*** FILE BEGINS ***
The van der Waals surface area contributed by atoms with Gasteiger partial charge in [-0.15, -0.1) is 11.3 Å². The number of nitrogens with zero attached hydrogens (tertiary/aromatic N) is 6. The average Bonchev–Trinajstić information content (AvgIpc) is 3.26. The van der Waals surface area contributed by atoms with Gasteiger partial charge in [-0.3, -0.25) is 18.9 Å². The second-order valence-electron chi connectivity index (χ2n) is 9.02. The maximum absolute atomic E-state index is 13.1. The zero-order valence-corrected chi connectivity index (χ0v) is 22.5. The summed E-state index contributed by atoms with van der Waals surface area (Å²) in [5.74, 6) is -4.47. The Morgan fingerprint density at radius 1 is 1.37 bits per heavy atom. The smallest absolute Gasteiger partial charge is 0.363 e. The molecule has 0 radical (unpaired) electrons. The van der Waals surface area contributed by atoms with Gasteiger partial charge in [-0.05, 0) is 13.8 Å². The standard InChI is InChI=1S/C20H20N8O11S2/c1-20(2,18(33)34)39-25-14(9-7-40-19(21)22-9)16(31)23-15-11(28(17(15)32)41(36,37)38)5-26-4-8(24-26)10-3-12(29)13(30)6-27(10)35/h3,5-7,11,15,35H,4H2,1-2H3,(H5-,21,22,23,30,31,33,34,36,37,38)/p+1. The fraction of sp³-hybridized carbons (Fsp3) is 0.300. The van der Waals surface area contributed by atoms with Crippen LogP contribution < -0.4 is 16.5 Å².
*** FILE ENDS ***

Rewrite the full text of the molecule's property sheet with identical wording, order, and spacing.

The van der Waals surface area contributed by atoms with Gasteiger partial charge in [-0.15, -0.1) is 11.3 Å². The number of nitrogens with zero attached hydrogens (tertiary/aromatic N) is 6. The average Bonchev–Trinajstić information content (AvgIpc) is 3.26. The van der Waals surface area contributed by atoms with Gasteiger partial charge in [-0.3, -0.25) is 18.9 Å². The second-order valence-electron chi connectivity index (χ2n) is 9.02. The maximum absolute atomic E-state index is 13.1. The zero-order valence-corrected chi connectivity index (χ0v) is 22.5. The summed E-state index contributed by atoms with van der Waals surface area (Å²) in [5.74, 6) is -4.47. The Morgan fingerprint density at radius 1 is 1.37 bits per heavy atom. The smallest absolute Gasteiger partial charge is 0.363 e. The molecule has 0 radical (unpaired) electrons. The van der Waals surface area contributed by atoms with Gasteiger partial charge in [-0.05, 0) is 13.8 Å². The standard InChI is InChI=1S/C20H20N8O11S2/c1-20(2,18(33)34)39-25-14(9-7-40-19(21)22-9)16(31)23-15-11(28(17(15)32)41(36,37)38)5-26-4-8(24-26)10-3-12(29)13(30)6-27(10)35/h3,5-7,11,15,35H,4H2,1-2H3,(H5-,21,22,23,30,31,33,34,36,37,38)/p+1. The fraction of sp³-hybridized carbons (Fsp3) is 0.300. The van der Waals surface area contributed by atoms with Crippen LogP contribution < -0.4 is 16.5 Å².